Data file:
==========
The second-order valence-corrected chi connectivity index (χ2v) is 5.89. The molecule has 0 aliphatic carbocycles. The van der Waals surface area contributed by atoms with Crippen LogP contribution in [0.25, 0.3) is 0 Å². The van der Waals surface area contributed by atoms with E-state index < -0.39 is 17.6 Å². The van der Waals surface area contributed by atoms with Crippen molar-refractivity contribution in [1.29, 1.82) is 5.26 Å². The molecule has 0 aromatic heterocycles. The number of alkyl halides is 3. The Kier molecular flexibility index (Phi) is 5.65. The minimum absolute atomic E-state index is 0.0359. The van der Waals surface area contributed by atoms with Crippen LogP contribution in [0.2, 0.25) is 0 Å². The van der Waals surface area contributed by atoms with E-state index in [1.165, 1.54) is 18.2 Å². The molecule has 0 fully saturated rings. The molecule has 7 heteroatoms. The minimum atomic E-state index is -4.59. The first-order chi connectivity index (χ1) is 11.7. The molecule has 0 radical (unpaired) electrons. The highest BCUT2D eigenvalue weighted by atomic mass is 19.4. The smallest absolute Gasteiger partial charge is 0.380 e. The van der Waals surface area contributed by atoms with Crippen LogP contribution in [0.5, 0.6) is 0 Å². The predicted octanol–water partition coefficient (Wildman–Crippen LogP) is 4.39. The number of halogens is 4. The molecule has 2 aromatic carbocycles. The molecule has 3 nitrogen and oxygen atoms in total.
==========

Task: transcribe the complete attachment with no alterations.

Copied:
The second-order valence-corrected chi connectivity index (χ2v) is 5.89. The molecule has 0 aliphatic carbocycles. The van der Waals surface area contributed by atoms with Crippen LogP contribution in [0.25, 0.3) is 0 Å². The van der Waals surface area contributed by atoms with E-state index < -0.39 is 17.6 Å². The van der Waals surface area contributed by atoms with Crippen molar-refractivity contribution in [1.29, 1.82) is 5.26 Å². The molecule has 0 aromatic heterocycles. The number of alkyl halides is 3. The Kier molecular flexibility index (Phi) is 5.65. The minimum absolute atomic E-state index is 0.0359. The van der Waals surface area contributed by atoms with Crippen LogP contribution in [0.2, 0.25) is 0 Å². The van der Waals surface area contributed by atoms with E-state index in [1.165, 1.54) is 18.2 Å². The molecule has 0 fully saturated rings. The molecule has 7 heteroatoms. The minimum atomic E-state index is -4.59. The first-order chi connectivity index (χ1) is 11.7. The molecule has 0 radical (unpaired) electrons. The highest BCUT2D eigenvalue weighted by atomic mass is 19.4. The smallest absolute Gasteiger partial charge is 0.380 e. The van der Waals surface area contributed by atoms with Crippen LogP contribution in [0.5, 0.6) is 0 Å². The predicted octanol–water partition coefficient (Wildman–Crippen LogP) is 4.39. The number of halogens is 4. The molecule has 2 aromatic carbocycles. The molecule has 3 nitrogen and oxygen atoms in total.